This shows you not only how to read in a specific format (so you can use existing artwork to develop your own rendering techniques) but also what information goes into the level besides geometry.

If you keep your loading code moderatly separate from your drawing code, you can always go back and replace or extend the file format later.

Hope that helps.

Tom

[edited by - ParadigmShift on September 2, 2003 7:58:08 PM]

[edited by - ParadigmShift on September 2, 2003 7:59:38 PM]

[edited by - ParadigmShift on September 2, 2003 8:01:26 PM]

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As for models, I''ve learned a lot from a book called Focus on 3D Models by PremierPress. In the book they go over the concept in a pretty API-Independent way, and then you can go to the CD for the examples written using OpenGL. It is another book, but you might actually walk way understanding what your doing rather than guessing, or cutting and pasting. It goes over most of the major format, i.e. .OBJ (MAYA), .3DS (3DS Max), .MD2 (Quake 2), .MD3 (Quake 3), MDL (half-life), etc.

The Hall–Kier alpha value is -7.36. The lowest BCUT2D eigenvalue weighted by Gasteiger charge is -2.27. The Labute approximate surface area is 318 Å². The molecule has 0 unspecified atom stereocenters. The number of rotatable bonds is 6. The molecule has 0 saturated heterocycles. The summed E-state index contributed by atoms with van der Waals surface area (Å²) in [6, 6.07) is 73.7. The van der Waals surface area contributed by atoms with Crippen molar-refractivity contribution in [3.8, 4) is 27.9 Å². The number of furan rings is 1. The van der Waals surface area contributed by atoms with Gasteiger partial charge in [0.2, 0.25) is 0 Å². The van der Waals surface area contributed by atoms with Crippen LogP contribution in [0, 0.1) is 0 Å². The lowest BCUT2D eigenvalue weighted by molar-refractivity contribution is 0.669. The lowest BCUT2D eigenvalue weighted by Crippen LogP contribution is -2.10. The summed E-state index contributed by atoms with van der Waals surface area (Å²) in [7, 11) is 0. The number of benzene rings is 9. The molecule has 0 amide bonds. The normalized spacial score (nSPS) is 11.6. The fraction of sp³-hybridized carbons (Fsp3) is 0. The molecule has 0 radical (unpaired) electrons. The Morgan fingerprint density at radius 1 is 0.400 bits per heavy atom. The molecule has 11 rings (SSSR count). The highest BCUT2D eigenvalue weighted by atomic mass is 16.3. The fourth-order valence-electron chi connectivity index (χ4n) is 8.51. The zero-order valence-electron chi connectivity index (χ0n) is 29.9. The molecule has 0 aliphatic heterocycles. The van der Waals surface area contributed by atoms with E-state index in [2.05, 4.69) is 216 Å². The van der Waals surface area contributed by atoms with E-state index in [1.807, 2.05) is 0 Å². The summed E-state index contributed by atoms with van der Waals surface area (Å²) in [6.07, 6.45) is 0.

There are plenty of websites available as well to learn the level-rendering stuff like GameTutorials.com. There is also another book by the same company called Focus on Terrain someting where it teaches you several methods for generating terrain algorithimically. When it comes down to it, we all get our ideas from someone else. Even John Carmack has stated that all he does is embrace and extend other''s ideas.

Kill ''''em all!!! Let Allah sort em out

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What you really need is not another programming resource.

As benjamin bunny stated, copying and pasting won't take you very far.

What you really need is a project, such as a simple game or demo program. Another source of programming projects is employment, but generally the projects are dictated to you. At your level, a simple game or demo is probably what you should be looking into.


[edited by - jeeky on September 2, 2003 9:16:30 PM]

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The best thing to do is set out to create some small demo. You will encounter many specific problems that you will have to find the answer to. Basically you have to learn by doing.


A CRPG in development...

Need help? Well, go FAQ yourself.


"Just don''t look at the hole." -- Unspoken_Magi

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quote:
Original post by vish40
hey guys,
I have been programming in OpenGL for about 6 months. I have read tutorials on several of the website. They were great, especially NeHe''s, but they only take to a certain level. I am at a level where I can create a 3d object and do alpha blending, lighting, texturing and all other low level stuff. I can''t seen to go anywhere from here.